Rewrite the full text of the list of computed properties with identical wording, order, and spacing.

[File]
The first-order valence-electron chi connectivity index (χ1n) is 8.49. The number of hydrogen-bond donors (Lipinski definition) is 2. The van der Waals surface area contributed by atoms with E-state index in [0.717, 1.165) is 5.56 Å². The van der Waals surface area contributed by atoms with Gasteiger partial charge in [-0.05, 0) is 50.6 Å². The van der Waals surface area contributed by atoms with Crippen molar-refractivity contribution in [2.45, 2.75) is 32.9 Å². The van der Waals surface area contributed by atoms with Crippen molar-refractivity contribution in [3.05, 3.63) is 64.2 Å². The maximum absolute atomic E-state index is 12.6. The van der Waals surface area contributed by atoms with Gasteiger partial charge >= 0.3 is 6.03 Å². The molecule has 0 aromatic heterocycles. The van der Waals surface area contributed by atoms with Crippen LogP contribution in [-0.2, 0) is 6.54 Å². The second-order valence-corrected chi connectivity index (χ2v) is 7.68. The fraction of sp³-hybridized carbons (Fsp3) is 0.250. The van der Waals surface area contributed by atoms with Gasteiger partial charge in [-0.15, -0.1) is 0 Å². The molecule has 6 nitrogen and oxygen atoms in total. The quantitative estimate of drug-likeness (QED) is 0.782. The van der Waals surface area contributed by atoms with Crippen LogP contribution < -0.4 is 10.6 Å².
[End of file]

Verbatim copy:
The first-order valence-electron chi connectivity index (χ1n) is 8.49. The number of hydrogen-bond donors (Lipinski definition) is 2. The van der Waals surface area contributed by atoms with E-state index in [0.717, 1.165) is 5.56 Å². The van der Waals surface area contributed by atoms with Gasteiger partial charge in [-0.05, 0) is 50.6 Å². The van der Waals surface area contributed by atoms with Crippen molar-refractivity contribution in [2.45, 2.75) is 32.9 Å². The van der Waals surface area contributed by atoms with Crippen molar-refractivity contribution in [3.05, 3.63) is 64.2 Å². The maximum absolute atomic E-state index is 12.6. The van der Waals surface area contributed by atoms with Gasteiger partial charge >= 0.3 is 6.03 Å². The molecule has 0 aromatic heterocycles. The van der Waals surface area contributed by atoms with Crippen LogP contribution in [-0.2, 0) is 6.54 Å². The second-order valence-corrected chi connectivity index (χ2v) is 7.68. The fraction of sp³-hybridized carbons (Fsp3) is 0.250. The van der Waals surface area contributed by atoms with Gasteiger partial charge in [-0.15, -0.1) is 0 Å². The molecule has 6 nitrogen and oxygen atoms in total. The quantitative estimate of drug-likeness (QED) is 0.782. The van der Waals surface area contributed by atoms with Crippen LogP contribution < -0.4 is 10.6 Å².